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This story was originally published in October 2021.

It’s decorative gourd season, Mainers. The knobby, colorful squash may seem too pretty to eat, but you technically could eat this organic autumnal home decor if you really wanted to — it just might not be worth it.

Though ornamental gourds are often labeled as “inedible,” the majority of them are not toxic to humans. However, Rob Dumas, food science innovation coordinator at the University of Maine, said that the tiny, bumpy gourds often used for decoration would taste terrible and be difficult to skin, chop and otherwise prepare.

“I don’t know that those have significant culinary value in the sense that there’s probably not a whole lot to them in terms of flavor,” Dumas said. “You might be able to get away with slicing and roasting those, though you’re going to have a hard time processing some of them just due to their shape and actual flesh.”

There are notable exceptions to the toxicity rule, too. The round green and striped colocynth, for example, has reported toxic effects and is sometimes available commercially for strictly decorative uses. More often than not, though, these tiny gourds will just taste bitter or even have no taste at all.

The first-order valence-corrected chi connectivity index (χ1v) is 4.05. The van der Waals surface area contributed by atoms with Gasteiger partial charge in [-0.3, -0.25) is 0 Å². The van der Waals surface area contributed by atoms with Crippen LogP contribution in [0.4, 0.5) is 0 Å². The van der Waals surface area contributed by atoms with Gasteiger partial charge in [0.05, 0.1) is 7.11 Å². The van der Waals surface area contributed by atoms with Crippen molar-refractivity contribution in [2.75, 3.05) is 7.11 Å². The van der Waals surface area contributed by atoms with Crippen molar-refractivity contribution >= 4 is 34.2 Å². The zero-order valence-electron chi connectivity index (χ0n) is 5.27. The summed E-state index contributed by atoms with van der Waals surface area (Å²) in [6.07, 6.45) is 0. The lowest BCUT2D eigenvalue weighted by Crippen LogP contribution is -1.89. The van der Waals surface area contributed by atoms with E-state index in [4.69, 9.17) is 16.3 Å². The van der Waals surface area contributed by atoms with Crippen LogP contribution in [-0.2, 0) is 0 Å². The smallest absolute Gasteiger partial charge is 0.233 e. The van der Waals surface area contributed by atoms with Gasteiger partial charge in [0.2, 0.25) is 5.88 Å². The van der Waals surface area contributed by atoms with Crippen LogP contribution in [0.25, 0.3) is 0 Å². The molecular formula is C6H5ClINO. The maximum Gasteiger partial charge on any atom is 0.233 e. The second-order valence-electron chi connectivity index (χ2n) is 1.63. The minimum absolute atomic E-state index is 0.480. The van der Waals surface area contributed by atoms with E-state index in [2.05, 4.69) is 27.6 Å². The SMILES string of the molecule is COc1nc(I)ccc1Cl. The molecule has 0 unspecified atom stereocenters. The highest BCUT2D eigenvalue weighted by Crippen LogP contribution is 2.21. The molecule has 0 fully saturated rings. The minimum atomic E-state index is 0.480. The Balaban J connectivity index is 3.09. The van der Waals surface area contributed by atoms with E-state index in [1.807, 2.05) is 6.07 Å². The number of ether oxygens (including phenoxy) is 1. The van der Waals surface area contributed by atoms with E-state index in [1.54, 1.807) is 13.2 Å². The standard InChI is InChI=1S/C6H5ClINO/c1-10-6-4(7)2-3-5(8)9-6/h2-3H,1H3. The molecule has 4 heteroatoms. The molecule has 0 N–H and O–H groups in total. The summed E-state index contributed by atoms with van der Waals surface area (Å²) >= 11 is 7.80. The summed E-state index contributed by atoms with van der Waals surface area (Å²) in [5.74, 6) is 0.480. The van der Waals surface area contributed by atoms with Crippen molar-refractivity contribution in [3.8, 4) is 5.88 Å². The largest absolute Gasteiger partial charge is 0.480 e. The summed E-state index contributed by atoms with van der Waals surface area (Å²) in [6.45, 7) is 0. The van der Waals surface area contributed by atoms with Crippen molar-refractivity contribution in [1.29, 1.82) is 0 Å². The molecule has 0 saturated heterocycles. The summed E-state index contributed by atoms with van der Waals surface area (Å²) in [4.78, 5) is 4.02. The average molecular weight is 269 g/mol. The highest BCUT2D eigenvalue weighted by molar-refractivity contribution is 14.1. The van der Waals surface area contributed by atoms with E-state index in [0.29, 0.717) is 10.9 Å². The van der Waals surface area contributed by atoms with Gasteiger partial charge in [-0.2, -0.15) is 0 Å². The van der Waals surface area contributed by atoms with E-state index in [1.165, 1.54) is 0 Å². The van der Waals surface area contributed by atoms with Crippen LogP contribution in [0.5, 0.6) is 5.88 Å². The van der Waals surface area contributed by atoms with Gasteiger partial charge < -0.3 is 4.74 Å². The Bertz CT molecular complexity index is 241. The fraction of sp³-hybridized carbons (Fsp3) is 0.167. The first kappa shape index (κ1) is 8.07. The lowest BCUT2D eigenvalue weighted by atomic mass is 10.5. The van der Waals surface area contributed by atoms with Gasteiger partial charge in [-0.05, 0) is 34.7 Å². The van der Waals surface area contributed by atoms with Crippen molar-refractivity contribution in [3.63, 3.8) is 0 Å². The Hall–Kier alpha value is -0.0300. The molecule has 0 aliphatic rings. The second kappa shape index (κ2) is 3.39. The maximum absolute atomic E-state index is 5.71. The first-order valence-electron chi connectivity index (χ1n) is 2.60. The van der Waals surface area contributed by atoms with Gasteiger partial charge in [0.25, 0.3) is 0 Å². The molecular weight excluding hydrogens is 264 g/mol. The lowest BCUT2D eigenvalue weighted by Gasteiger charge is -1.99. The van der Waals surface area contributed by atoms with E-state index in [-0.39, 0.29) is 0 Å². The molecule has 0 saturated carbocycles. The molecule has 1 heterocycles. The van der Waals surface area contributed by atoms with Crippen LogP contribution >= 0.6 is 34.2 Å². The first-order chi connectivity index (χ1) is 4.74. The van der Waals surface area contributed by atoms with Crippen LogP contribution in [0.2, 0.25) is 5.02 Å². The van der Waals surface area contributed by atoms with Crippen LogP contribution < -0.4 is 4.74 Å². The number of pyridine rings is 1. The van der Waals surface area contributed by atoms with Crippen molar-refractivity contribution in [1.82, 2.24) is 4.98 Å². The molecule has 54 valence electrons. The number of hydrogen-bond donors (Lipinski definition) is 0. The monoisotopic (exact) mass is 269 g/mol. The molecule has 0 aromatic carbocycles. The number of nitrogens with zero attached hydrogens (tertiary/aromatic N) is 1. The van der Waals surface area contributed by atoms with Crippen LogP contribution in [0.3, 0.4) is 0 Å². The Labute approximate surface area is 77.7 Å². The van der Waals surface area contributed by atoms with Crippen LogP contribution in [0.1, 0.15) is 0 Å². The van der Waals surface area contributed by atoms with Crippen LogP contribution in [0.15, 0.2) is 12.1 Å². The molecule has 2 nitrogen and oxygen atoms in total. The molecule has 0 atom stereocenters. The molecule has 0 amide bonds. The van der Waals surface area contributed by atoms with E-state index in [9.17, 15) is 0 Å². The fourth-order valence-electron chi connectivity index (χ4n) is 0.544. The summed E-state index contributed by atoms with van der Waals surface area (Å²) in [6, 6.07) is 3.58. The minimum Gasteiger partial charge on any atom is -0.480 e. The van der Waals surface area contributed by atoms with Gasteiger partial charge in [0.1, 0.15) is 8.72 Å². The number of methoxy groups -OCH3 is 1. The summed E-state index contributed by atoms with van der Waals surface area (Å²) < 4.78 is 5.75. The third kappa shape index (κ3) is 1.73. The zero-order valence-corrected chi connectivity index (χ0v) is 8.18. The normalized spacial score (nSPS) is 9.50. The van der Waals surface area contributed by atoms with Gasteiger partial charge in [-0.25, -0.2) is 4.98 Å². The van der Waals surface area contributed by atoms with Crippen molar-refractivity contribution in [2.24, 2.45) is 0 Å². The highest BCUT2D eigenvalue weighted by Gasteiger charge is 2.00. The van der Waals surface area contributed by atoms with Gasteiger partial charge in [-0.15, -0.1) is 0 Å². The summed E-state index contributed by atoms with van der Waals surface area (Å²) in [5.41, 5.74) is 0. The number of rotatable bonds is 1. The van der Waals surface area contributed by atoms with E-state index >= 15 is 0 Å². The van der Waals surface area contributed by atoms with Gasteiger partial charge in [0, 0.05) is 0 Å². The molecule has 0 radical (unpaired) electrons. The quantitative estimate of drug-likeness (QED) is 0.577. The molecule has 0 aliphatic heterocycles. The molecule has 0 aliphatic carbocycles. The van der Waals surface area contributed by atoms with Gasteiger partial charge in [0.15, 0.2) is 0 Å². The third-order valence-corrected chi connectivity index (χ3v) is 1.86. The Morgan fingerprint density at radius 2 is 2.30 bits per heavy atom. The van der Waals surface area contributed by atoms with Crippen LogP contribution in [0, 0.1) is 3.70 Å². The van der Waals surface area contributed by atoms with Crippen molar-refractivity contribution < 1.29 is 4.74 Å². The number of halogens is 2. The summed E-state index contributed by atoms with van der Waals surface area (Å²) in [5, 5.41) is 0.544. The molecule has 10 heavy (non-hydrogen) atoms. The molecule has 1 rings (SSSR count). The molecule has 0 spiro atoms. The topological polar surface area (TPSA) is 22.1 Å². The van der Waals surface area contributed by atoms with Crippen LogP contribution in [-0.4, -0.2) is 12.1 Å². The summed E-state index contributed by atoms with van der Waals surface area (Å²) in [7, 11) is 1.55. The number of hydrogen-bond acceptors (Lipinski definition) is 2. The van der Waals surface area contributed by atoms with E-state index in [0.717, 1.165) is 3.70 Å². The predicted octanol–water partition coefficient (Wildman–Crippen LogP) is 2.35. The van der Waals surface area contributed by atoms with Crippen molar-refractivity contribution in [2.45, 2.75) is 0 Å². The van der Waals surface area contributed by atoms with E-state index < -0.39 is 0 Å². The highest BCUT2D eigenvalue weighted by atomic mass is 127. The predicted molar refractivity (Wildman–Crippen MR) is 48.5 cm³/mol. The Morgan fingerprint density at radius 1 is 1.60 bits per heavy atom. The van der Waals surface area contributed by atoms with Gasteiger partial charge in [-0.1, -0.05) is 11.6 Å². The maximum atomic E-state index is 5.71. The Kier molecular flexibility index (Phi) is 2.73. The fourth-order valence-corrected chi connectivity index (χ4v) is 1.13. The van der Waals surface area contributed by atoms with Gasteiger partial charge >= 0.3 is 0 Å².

Dumas said that the types of gourds that are considered decorative have often been selectively bred for certain traits, and flavor is not one of them. Sometimes, though — especially at the grocery store — Dumas said there will be delicious gourds mixed in with the tiny, tasteless ones.

“I think that grocery stores tend to lump a pretty wide variety of squashes and pumpkins into that decorative gourd family,” Dumas said. “All of those weirdly shaped pumpkins and squashes that maybe folks are unfamiliar with, they are actually phenomenally delicious squash. One of the biggest of the decorative squashes is a blue hubbard and blue hubbard is fabulous. It’s like a giant butternut squash.”

In addition to blue hubbard, Dumas said to look out for turban squash, kabocha squash, speckled acorn squash and delicata squash.

Similarly, keep an eye out for small pumpkins. Though big jack-o’-lantern pumpkins often don’t taste great (seeds notwithstanding), some of the smaller pumpkins that are used as decorative are delicious.

“Those little pumpkins are often pie pumpkins or sugar pumpkins and they’re often quite good,” Dumas said. “They can be used in a variety of cooking applications with great results.”

With the wide variety of gorgeous edible squash out there, Dumas suggested rethinking your selection of decorative gourds.

“Rather than perpetuating something that has no culinary value, why not go to a farmstand and buy a selection of pumpkins that are equally visually pleasing and can also feed your family?” Dumas said.

“Then you’re also buying local. Go support a local farm stand, buy some beautiful pumpkins and delicatas, display them thoughtfully in your home and then move them into a basement or a cool closet somewhere and enjoy them throughout the winter.”

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